When I was 9 years old my Dad bought me my first sewing machine. As he taught me how to sew cushions, and eventually teddy bears and clothes, I remember thinking to myself, “If it takes me this long to make this one thing, and something similar in shops costs this much, then surely the people making them don’t get paid very much.”
I posed this question to my dad and he explained to the little nine year old version of me that most things are made overseas in large factories by machines. With a little further probing he added that yes, there are people working there, and no, they don’t get paid very much or have a very a good life. So the clothes I was wearing suddenly felt a little heavier, the things around me a little darker.
Quietly a thought slid down the back of my spine, “Perhaps you can do something about this?” However, it was quickly silenced by something much louder, “Don’t be ridiculous!”
Fast forward a few years and it's 2011, I’m 22 years old, married and a couple of months away from finishing uni. I also had just been diagnosed with Ovarian Cancer. While I was extremely fortunate, the surgery left me unable to have kids.
It took me years before I even let myself look at a young child. I couldn’t walk down the baby aisle in the supermarket and being around my friend’s kids was like a honey coated knife to the heart.
As I got older, and the hole of not being able to have children got bigger, I eventually went to go and see a counsellor. She suggested enriching my life with other things, and so I began the search for ways to fill my life.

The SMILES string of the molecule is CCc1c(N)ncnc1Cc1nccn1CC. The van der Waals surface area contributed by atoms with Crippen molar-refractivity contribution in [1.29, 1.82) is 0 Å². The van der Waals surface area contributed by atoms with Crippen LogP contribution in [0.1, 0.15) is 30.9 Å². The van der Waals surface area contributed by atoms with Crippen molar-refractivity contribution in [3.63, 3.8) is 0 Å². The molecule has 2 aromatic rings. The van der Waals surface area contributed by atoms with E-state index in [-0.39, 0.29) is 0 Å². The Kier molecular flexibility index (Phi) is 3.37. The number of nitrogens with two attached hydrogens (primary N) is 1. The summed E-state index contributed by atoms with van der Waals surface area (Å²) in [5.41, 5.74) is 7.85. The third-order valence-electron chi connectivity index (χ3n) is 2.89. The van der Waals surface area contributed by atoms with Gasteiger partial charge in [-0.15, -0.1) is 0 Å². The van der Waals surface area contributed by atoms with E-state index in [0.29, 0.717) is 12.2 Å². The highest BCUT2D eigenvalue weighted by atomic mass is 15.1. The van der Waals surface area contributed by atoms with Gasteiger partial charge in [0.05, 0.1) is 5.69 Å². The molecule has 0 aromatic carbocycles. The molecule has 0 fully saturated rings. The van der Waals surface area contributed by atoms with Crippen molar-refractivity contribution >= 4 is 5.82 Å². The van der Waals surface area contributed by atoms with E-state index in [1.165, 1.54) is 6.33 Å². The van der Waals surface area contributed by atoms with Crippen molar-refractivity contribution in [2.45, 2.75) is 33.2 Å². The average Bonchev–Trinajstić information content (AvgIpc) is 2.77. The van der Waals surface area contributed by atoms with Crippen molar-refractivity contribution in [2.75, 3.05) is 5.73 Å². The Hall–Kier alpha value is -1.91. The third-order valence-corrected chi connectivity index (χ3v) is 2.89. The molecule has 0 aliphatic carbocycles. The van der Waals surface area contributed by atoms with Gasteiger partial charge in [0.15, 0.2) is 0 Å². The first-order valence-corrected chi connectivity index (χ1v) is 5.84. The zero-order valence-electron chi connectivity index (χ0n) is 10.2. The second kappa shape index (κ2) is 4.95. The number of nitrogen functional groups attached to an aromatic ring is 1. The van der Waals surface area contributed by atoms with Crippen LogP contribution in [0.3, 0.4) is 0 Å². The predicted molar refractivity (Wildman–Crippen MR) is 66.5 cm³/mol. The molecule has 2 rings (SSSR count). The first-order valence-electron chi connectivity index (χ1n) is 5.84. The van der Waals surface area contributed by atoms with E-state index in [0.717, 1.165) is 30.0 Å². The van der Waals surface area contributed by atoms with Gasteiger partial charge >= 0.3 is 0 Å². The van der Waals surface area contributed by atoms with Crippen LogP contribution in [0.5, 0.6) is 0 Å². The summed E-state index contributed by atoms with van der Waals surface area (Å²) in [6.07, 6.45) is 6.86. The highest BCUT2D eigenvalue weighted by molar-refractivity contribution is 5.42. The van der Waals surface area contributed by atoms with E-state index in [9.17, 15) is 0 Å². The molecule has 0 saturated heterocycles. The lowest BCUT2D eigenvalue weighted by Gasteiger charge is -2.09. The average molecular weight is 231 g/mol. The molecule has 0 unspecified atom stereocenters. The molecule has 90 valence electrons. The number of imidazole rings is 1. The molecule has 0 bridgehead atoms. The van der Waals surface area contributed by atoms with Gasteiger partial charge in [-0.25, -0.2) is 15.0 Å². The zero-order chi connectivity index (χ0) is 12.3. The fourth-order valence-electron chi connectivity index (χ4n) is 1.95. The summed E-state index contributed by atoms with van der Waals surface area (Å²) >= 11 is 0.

Inspired by the people I knew who had done similar things, I tentatively considered buying a business. I came across one that I liked, a beautiful store. However, as I looked in to the products and the brands, the thought of contributing to unliveable wages made me feel physically sick.
But as I researched those brands, I also came across others. Ones that were actively ensuring they treated the women making their products with respect by providing them with nice working conditions and liveable wages.
After so long of not looking at a child’s cute little shoes, or beautiful detailed toys, or just anything miniature, finally allowing myself to do so feels like jumping into the ocean for the first time and magically discovering I can swim.
Now as an adult, I am a little more able to silence the sceptic and listen to the dreamer, and so MieAna was born.